Tag Archives: polls

We’re sorry, you’ve been disconnected

At least that’s how it feels to me. Everywhere I turn, I’m hearing my colleagues talk about the momentum of Mitt Romney, up until today, that is, when Haley Barbour said that Hurricane Sandy put a stop to it.

My colleagues can’t get enough of it. The polls are getting closer. Romney’s on a roll. The race is a toss-up. Obama’s losing ground.

There’s just one problem.

I don’t see it. Not anywhere.

There’s this one crazy poll that has Romney up six points in Florida, and maybe that one’s right — but it’s the only one.

It’s like the whole “Obama hasn’t created any jobs” thing. Well, presidents don’t actually create jobs, any more than governors do. But the facts get in the way of what they mean when they say that. Somewhere around 750,000 jobs have been added to the rolls so far under Obama, compared to a loss of more than a million in the same time under George W. Bush, whose policies, by the way, Romney wants to bring back, only worse.

I can’t tell you how many conservatives I’ve seen utterly convinced Mitt Romney is gonna win this thing in a landslide, presumably because all the polls are conducted by liberals and biased toward Obama. That the polls may be biased toward Obama could be true, but not because they’re conducted by liberals. It’s all in the samples. It’s just as possible the polls are all biased toward Romney, and it’s Obama who’s gonna win in a landslide.

Frankly, that he isn’t likely to win in a landslide says nothing good about our electorate and probably is as strong an indictment of the criminal neglect given to our education system as is possible, not to mention the perfectly lousy job my colleagues do covering elections of any kind.

And that brings me to Nate Silver. Unless you’re a political junkie, you may not have heard of him. But Nate is a numbers junkie who has concocted a mathematical way of prognosticating the presidential election using all the polls and a few other things. He is a liberal, but that’s the thing about numbers — they’re not particularly political. And unless it really is true that all the polls are hopelessly biased against Romney, Obama is highly likely to win re-election.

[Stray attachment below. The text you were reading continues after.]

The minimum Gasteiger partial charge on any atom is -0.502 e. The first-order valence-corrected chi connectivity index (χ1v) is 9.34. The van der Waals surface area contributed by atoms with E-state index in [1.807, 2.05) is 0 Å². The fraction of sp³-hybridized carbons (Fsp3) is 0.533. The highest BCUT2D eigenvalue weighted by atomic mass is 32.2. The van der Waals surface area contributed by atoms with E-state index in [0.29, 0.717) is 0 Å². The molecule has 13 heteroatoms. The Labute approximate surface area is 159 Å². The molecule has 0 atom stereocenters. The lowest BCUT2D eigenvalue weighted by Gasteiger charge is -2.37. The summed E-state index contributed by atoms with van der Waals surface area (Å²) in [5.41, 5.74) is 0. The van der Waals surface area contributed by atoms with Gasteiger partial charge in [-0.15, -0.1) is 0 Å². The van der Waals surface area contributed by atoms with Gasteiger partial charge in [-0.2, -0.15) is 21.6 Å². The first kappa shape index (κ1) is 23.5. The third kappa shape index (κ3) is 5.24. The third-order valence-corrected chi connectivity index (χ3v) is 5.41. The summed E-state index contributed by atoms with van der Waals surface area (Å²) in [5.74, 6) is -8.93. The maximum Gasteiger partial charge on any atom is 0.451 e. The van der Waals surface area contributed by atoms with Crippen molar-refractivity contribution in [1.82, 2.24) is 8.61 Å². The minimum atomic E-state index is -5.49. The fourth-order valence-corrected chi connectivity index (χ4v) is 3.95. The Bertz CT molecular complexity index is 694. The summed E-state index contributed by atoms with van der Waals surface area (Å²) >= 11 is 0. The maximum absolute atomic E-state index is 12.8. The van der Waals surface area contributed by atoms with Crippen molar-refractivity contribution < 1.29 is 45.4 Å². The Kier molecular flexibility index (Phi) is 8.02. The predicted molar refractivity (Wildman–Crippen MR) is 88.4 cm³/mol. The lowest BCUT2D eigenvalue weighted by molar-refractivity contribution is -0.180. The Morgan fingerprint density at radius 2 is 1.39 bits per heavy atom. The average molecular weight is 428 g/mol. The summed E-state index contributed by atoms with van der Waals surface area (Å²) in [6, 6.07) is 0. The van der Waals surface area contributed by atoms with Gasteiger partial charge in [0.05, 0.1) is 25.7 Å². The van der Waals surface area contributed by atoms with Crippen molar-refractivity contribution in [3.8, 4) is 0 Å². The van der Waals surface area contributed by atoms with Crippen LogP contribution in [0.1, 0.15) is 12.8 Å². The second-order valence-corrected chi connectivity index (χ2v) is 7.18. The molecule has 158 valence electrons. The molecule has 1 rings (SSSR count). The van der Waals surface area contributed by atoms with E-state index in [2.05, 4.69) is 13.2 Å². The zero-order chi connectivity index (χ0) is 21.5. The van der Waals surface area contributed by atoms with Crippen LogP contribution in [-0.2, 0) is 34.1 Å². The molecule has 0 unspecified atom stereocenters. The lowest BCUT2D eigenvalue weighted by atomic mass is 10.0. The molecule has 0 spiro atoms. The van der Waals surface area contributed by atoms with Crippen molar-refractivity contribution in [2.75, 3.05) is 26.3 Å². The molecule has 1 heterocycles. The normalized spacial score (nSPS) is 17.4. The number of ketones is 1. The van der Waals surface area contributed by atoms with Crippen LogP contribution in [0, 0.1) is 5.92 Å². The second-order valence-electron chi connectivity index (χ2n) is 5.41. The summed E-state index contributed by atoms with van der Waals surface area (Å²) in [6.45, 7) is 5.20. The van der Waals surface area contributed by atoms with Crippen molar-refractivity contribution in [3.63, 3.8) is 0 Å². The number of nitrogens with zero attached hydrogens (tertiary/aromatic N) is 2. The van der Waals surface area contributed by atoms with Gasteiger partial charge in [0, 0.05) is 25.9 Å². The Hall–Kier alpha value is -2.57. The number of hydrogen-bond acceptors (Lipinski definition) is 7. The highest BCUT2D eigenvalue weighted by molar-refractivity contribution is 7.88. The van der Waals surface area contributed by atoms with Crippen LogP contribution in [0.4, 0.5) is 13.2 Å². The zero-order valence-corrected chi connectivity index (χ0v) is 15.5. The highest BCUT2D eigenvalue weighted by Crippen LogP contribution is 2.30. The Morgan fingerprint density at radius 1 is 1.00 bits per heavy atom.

Romney has a chance to win. About a 15 percent chance — but that is a chance. It could happen.

Right now, Nate Silver forecasts Obama will win 307 electoral college votes (270 are needed to win), and that number has gone up 11 votes in the past week. Romneymentum? Where?

The popular vote, overall, is still looking pretty close, but it’s not the national popular vote that counts, now is it? No, it’s not. It’s the vote in the states, and which states. And that, my friends, doesn’t look like a toss-up. Here’s what Nate said yesterday, when Obama was leading in 19 of 20 swing state polls and Romney still had a 16 percent chance of winning the electoral college:

My argument, rather, is this: we’ve about reached the point where if Mr. Romney wins, it can only be because the polls have been biased against him. Almost all of the chance that Mr. Romney has in the FiveThirtyEight forecast, about 16 percent to win the Electoral College, reflects this possibility.

Yes, of course: most of the arguments that the polls are necessarily biased against Mr. Romney reflect little more than wishful thinking.

Nevertheless, these arguments are potentially more intellectually coherent than the ones that propose that the leader in the race is “too close to call.” It isn’t. If the state polls are right, then Mr. Obama will win the Electoral College. If you can’t acknowledge that after a day when Mr. Obama leads 19 out of 20 swing-state polls, then you should abandon the pretense that your goal is to inform rather than entertain the public.

But the state polls may not be right. They could be biased. Based on the historical reliability of polls, we put the chance that they will be biased enough to elect Mr. Romney at 16 percent.

That’s 16 percent (now less than 15 percent) likely that the polls being biased toward Obama is little more than “wishful thinking.”

But go ahead and listen to my colleagues, all of whom are pundits at election time. It’s just too close to call.